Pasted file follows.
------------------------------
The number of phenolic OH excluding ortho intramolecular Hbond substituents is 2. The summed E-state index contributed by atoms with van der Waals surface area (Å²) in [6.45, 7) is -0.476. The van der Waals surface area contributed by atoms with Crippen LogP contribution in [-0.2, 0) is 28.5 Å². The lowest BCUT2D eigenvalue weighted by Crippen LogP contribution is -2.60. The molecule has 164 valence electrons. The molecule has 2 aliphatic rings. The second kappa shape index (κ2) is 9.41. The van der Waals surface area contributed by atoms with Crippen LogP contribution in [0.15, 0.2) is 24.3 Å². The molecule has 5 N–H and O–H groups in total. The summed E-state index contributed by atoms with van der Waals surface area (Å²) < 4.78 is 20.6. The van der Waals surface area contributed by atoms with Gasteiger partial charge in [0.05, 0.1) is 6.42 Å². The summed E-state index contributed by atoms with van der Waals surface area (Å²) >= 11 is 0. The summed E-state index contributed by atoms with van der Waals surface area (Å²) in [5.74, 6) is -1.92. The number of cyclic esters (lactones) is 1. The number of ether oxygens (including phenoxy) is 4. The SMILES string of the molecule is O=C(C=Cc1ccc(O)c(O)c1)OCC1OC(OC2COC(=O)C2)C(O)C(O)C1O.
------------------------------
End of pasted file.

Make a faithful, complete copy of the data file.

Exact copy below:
The number of phenolic OH excluding ortho intramolecular Hbond substituents is 2. The summed E-state index contributed by atoms with van der Waals surface area (Å²) in [6.45, 7) is -0.476. The van der Waals surface area contributed by atoms with Crippen LogP contribution in [-0.2, 0) is 28.5 Å². The lowest BCUT2D eigenvalue weighted by Crippen LogP contribution is -2.60. The molecule has 164 valence electrons. The molecule has 2 aliphatic rings. The second kappa shape index (κ2) is 9.41. The van der Waals surface area contributed by atoms with Crippen LogP contribution in [0.15, 0.2) is 24.3 Å². The molecule has 5 N–H and O–H groups in total. The summed E-state index contributed by atoms with van der Waals surface area (Å²) < 4.78 is 20.6. The van der Waals surface area contributed by atoms with Gasteiger partial charge in [0.05, 0.1) is 6.42 Å². The summed E-state index contributed by atoms with van der Waals surface area (Å²) >= 11 is 0. The summed E-state index contributed by atoms with van der Waals surface area (Å²) in [5.74, 6) is -1.92. The number of cyclic esters (lactones) is 1. The number of ether oxygens (including phenoxy) is 4. The SMILES string of the molecule is O=C(C=Cc1ccc(O)c(O)c1)OCC1OC(OC2COC(=O)C2)C(O)C(O)C1O.